I was extremely fortunate to live in Australia from 1991-1998 (I’m now an official Aussie, as well as a Yank, as they call folks from the US). I came as a freshly minted post-doc, full of myself as a learning technology expert and knowing little more about Oz than that it had good surf (one of the attractions).
What I learned was that for a nation of such a small population, they were world-class not only in sports but in many technical areas, medicine and solar cells to name a couple, and distance learning, including technology-mediated distance learning.
It’s not really surprising, considering the vast distances of sparse population outside the city (just look at the School of the Air), but as a consequence necessity mothered many inventions beyond radio: they were early into the communication potential of audiographics, and early adopters of games for learning (e.g. Investigating Lake Iluka), the internet and mobile phones.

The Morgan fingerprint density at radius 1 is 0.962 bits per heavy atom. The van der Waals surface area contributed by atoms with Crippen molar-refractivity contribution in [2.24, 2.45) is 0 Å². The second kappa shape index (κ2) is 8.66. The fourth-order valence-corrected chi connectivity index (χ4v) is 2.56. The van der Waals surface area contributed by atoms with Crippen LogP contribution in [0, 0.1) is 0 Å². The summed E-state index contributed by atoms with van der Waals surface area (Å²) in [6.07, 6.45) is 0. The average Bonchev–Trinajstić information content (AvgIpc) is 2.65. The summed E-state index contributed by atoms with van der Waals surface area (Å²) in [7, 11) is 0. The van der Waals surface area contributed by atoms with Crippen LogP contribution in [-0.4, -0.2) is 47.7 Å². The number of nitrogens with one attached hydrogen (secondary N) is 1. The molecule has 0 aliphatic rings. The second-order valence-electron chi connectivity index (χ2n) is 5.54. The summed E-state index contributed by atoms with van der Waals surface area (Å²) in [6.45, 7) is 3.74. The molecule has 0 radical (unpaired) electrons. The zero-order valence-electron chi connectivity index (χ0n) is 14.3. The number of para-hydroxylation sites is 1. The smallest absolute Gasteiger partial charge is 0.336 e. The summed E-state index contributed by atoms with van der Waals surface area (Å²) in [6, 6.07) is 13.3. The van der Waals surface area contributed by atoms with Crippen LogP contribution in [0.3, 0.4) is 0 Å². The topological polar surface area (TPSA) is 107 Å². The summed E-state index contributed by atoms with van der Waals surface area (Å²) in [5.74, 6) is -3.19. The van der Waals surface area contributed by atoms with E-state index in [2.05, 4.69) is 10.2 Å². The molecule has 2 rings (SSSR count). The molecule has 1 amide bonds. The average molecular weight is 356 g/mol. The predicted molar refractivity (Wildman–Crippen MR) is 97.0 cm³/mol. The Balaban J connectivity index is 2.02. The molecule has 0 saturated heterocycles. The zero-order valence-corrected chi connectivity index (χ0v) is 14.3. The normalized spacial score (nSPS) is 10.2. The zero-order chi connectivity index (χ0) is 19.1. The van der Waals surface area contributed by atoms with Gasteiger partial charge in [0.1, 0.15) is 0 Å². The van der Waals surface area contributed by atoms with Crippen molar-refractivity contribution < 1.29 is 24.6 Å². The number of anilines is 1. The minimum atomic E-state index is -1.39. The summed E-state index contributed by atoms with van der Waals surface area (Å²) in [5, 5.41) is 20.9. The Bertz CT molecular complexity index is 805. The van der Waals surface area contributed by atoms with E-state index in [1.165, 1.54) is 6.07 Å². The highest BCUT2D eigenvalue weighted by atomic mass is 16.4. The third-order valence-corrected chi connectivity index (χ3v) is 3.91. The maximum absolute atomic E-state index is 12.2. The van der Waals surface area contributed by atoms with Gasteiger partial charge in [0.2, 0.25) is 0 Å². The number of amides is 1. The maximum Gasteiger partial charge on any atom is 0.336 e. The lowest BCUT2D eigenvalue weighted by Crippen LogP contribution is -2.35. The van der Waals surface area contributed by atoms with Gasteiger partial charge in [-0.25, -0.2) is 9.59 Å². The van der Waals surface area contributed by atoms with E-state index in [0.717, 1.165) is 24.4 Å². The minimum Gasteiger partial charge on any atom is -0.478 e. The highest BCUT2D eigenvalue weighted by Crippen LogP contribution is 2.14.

They’re a welcoming lot, and I was fortunate enough to spend time with many great minds including Shirley Alexander, Sandra Wills, and Ron Oliver. Along the way I learned much of great value.
I’m going back from the 13th to the 25th of February, and while it’s mostly a family vacation, I’ve already arranged a 3 hour workshop (on the 21st) at the University of Wollongong on learning game design (based upon the book). I’ll also be talking (on the 16th) at the University of Sydney’s CoCo Lab (Computing and Cognition) on new models for learning and technology.
I’d certainly welcome the opportunity to talk to others; feel free to give me a shout!
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